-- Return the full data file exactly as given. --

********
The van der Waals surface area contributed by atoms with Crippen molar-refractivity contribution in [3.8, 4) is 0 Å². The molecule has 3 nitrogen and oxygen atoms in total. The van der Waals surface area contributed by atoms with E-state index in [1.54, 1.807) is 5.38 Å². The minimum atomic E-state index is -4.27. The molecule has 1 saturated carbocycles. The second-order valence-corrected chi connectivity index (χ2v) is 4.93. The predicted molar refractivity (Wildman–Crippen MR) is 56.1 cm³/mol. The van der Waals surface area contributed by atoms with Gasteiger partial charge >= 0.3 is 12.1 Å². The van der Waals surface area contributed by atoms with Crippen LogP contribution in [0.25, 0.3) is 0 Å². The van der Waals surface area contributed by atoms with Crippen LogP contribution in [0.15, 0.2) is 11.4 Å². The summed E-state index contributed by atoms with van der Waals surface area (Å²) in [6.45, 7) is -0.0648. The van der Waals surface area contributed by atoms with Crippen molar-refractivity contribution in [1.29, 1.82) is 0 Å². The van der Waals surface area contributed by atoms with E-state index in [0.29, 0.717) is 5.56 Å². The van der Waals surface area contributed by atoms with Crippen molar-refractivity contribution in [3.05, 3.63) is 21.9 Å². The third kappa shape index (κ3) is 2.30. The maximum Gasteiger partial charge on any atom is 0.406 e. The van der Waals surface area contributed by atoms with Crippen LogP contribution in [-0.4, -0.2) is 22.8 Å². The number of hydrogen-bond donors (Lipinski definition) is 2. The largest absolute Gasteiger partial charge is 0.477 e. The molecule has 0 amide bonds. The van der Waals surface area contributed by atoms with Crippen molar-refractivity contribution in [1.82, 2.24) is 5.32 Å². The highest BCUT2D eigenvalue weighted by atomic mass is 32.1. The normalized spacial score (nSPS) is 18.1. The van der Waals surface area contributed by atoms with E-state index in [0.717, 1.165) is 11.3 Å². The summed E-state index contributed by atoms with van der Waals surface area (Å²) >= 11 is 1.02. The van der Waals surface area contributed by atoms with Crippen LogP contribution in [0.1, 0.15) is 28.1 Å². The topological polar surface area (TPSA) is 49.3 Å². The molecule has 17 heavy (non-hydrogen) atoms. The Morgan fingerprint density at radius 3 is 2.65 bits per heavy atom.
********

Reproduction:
The van der Waals surface area contributed by atoms with Crippen molar-refractivity contribution in [3.8, 4) is 0 Å². The molecule has 3 nitrogen and oxygen atoms in total. The van der Waals surface area contributed by atoms with E-state index in [1.54, 1.807) is 5.38 Å². The minimum atomic E-state index is -4.27. The molecule has 1 saturated carbocycles. The second-order valence-corrected chi connectivity index (χ2v) is 4.93. The predicted molar refractivity (Wildman–Crippen MR) is 56.1 cm³/mol. The van der Waals surface area contributed by atoms with Gasteiger partial charge >= 0.3 is 12.1 Å². The van der Waals surface area contributed by atoms with Crippen LogP contribution in [0.25, 0.3) is 0 Å². The van der Waals surface area contributed by atoms with Crippen LogP contribution in [0.15, 0.2) is 11.4 Å². The summed E-state index contributed by atoms with van der Waals surface area (Å²) in [6.45, 7) is -0.0648. The van der Waals surface area contributed by atoms with Crippen molar-refractivity contribution in [1.29, 1.82) is 0 Å². The van der Waals surface area contributed by atoms with E-state index in [0.29, 0.717) is 5.56 Å². The van der Waals surface area contributed by atoms with Crippen molar-refractivity contribution in [3.05, 3.63) is 21.9 Å². The third kappa shape index (κ3) is 2.30. The maximum Gasteiger partial charge on any atom is 0.406 e. The van der Waals surface area contributed by atoms with Crippen LogP contribution in [-0.4, -0.2) is 22.8 Å². The number of hydrogen-bond donors (Lipinski definition) is 2. The largest absolute Gasteiger partial charge is 0.477 e. The molecule has 0 amide bonds. The van der Waals surface area contributed by atoms with Crippen molar-refractivity contribution in [1.82, 2.24) is 5.32 Å². The highest BCUT2D eigenvalue weighted by atomic mass is 32.1. The normalized spacial score (nSPS) is 18.1. The van der Waals surface area contributed by atoms with E-state index in [0.717, 1.165) is 11.3 Å². The summed E-state index contributed by atoms with van der Waals surface area (Å²) >= 11 is 1.02. The van der Waals surface area contributed by atoms with Crippen LogP contribution in [0.1, 0.15) is 28.1 Å². The topological polar surface area (TPSA) is 49.3 Å². The molecule has 17 heavy (non-hydrogen) atoms. The Morgan fingerprint density at radius 3 is 2.65 bits per heavy atom.